My Paradigm has Shifted

This week a tutor noted that I had made a ‘paradigm shift’ in my photographic work. My immediate feeling was one of excitement as if it was a positive accolade which was swiftly followed by thoughts of why, what, how and whatever it is others are seeing in my work, can I keep it up? It certainly is not related to the technical prowess in producing images that are not blurry in parts or whole, that conform to rules of thirds or Phi, that tell a story and feel contained within the frame etc. However, linking together recent comments in webinars from tutors and colleagues and family and friends there is something about my recent images that apparently ‘intrigues’ others and entices them to look for more than a few seconds seeking decoding and explaining as their eyes and brains run through algorithmic processes in deciphering what is in front of them. But what is a paradigm shift and is it inherently a good thing? Two defining explanations I found helped me to realise what I have been doing in the past few weeks.

Cambridge Dictionary.:

“…a time when the usual and accepted way of doing or thinking about something changes completely.”

Wikipedia. Philosophical Investigations:

Seeing that vs. seeing as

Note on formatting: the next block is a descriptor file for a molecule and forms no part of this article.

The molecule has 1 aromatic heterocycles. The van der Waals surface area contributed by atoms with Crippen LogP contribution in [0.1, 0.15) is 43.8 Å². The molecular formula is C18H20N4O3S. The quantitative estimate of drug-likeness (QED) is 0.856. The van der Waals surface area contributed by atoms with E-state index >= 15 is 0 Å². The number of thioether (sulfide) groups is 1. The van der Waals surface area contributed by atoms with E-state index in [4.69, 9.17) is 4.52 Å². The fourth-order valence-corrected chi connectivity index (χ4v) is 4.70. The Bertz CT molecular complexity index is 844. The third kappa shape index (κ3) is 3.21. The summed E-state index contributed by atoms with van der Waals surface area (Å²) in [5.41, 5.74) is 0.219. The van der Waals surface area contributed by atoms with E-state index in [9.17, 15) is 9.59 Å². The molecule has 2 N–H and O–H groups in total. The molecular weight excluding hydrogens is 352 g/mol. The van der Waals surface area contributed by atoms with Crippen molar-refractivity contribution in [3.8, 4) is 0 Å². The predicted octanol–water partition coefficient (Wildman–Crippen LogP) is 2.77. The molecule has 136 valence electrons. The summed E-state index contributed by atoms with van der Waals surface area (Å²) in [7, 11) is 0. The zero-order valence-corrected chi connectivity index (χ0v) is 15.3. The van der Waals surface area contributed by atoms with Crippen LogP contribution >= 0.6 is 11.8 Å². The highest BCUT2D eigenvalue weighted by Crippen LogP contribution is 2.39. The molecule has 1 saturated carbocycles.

In addition to ambiguous sentences, Wittgenstein discussed figures that can be seen and understood in two different ways. Often one can see something in a straightforward way — seeing that it is a rabbit, perhaps. But, at other times, one notices a particular aspect — seeing it as something.”

“The duck-rabbit, made famous by Wittgenstein”

Subconsciously I have abandoned rules and experimented more freely than ever before with image production inspired by course activities and playful literature (Higgins 2013; Fulford and Halpern 2014; Antonini, Minniti et al. 2015). I think what I have been doing is moving from ‘seeing that’ (i.e. spotting and depicting rubbish on the beach which everyone quickly recognises) to ‘seeing as’, thereby becoming aware of other ways of considering what I am looking at.

References

ANTONINI, Marco, MINNITI, Sergio, GOMEZ, Francisco, LUNGARELLA, Gabriele and BENDANDI, Luca. 2015. Experimental Photography: A Handbook of Techniques. London: Thames & Hudson.

Cambridge Dictionary. Available at: https://dictionary.cambridge.org/dictionary/english/paradigm-shift [accessed 12-08-2018].

FULFORD, Jason and HALPERN, Gregory (Eds.). 2014. The Photographer’s Playbook. New York: Aperture.

HIGGINS, Jackie. 2013. Why It Does Not Have To Be In Focus: Modern Photography Explained. London: Thames & Hudson.

Wikipedia. Philosophical Investigations. Available at: https://en.wikipedia.org/wiki/Philosophical_Investigations [accessed 12-08-2018].

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